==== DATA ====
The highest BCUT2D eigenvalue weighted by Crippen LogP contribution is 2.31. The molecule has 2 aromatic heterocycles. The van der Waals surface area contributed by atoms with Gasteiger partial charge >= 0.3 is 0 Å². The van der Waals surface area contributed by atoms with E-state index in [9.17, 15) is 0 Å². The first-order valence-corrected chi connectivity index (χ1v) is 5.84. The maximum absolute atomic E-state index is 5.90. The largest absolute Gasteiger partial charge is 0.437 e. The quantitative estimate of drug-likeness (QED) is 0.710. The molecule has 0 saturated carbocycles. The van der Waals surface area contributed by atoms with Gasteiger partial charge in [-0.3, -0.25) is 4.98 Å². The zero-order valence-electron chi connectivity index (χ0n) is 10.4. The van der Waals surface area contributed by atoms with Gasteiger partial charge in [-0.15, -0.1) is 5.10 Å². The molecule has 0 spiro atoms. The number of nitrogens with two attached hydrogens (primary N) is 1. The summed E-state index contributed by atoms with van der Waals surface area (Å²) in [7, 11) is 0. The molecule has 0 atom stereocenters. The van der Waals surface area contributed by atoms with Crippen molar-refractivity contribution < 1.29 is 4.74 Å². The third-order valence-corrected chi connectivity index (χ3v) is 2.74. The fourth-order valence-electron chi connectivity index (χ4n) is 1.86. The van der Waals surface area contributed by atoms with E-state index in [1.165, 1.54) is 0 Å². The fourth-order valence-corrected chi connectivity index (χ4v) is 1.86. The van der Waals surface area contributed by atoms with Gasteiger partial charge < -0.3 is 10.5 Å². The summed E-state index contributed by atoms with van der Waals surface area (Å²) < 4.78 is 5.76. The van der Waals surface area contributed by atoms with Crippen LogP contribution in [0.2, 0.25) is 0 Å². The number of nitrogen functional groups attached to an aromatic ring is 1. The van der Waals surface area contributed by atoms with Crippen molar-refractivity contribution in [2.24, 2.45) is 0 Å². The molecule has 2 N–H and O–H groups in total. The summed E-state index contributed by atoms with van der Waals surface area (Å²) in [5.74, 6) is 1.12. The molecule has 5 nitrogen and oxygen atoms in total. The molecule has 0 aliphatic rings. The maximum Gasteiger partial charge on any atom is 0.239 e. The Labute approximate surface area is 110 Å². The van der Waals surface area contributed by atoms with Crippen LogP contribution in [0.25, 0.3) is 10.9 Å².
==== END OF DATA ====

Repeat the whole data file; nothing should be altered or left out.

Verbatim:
The highest BCUT2D eigenvalue weighted by Crippen LogP contribution is 2.31. The molecule has 2 aromatic heterocycles. The van der Waals surface area contributed by atoms with Gasteiger partial charge >= 0.3 is 0 Å². The van der Waals surface area contributed by atoms with E-state index in [9.17, 15) is 0 Å². The first-order valence-corrected chi connectivity index (χ1v) is 5.84. The maximum absolute atomic E-state index is 5.90. The largest absolute Gasteiger partial charge is 0.437 e. The quantitative estimate of drug-likeness (QED) is 0.710. The molecule has 0 saturated carbocycles. The van der Waals surface area contributed by atoms with Gasteiger partial charge in [-0.3, -0.25) is 4.98 Å². The zero-order valence-electron chi connectivity index (χ0n) is 10.4. The van der Waals surface area contributed by atoms with Gasteiger partial charge in [-0.15, -0.1) is 5.10 Å². The molecule has 0 spiro atoms. The number of nitrogens with two attached hydrogens (primary N) is 1. The summed E-state index contributed by atoms with van der Waals surface area (Å²) in [7, 11) is 0. The molecule has 0 atom stereocenters. The van der Waals surface area contributed by atoms with Crippen molar-refractivity contribution < 1.29 is 4.74 Å². The third-order valence-corrected chi connectivity index (χ3v) is 2.74. The fourth-order valence-electron chi connectivity index (χ4n) is 1.86. The van der Waals surface area contributed by atoms with E-state index in [1.165, 1.54) is 0 Å². The fourth-order valence-corrected chi connectivity index (χ4v) is 1.86. The van der Waals surface area contributed by atoms with Gasteiger partial charge < -0.3 is 10.5 Å². The summed E-state index contributed by atoms with van der Waals surface area (Å²) < 4.78 is 5.76. The van der Waals surface area contributed by atoms with Crippen LogP contribution in [0.2, 0.25) is 0 Å². The number of nitrogen functional groups attached to an aromatic ring is 1. The van der Waals surface area contributed by atoms with Crippen molar-refractivity contribution in [2.24, 2.45) is 0 Å². The molecule has 2 N–H and O–H groups in total. The summed E-state index contributed by atoms with van der Waals surface area (Å²) in [5.74, 6) is 1.12. The molecule has 5 nitrogen and oxygen atoms in total. The molecule has 0 aliphatic rings. The maximum Gasteiger partial charge on any atom is 0.239 e. The Labute approximate surface area is 110 Å². The van der Waals surface area contributed by atoms with Crippen LogP contribution in [0.25, 0.3) is 10.9 Å².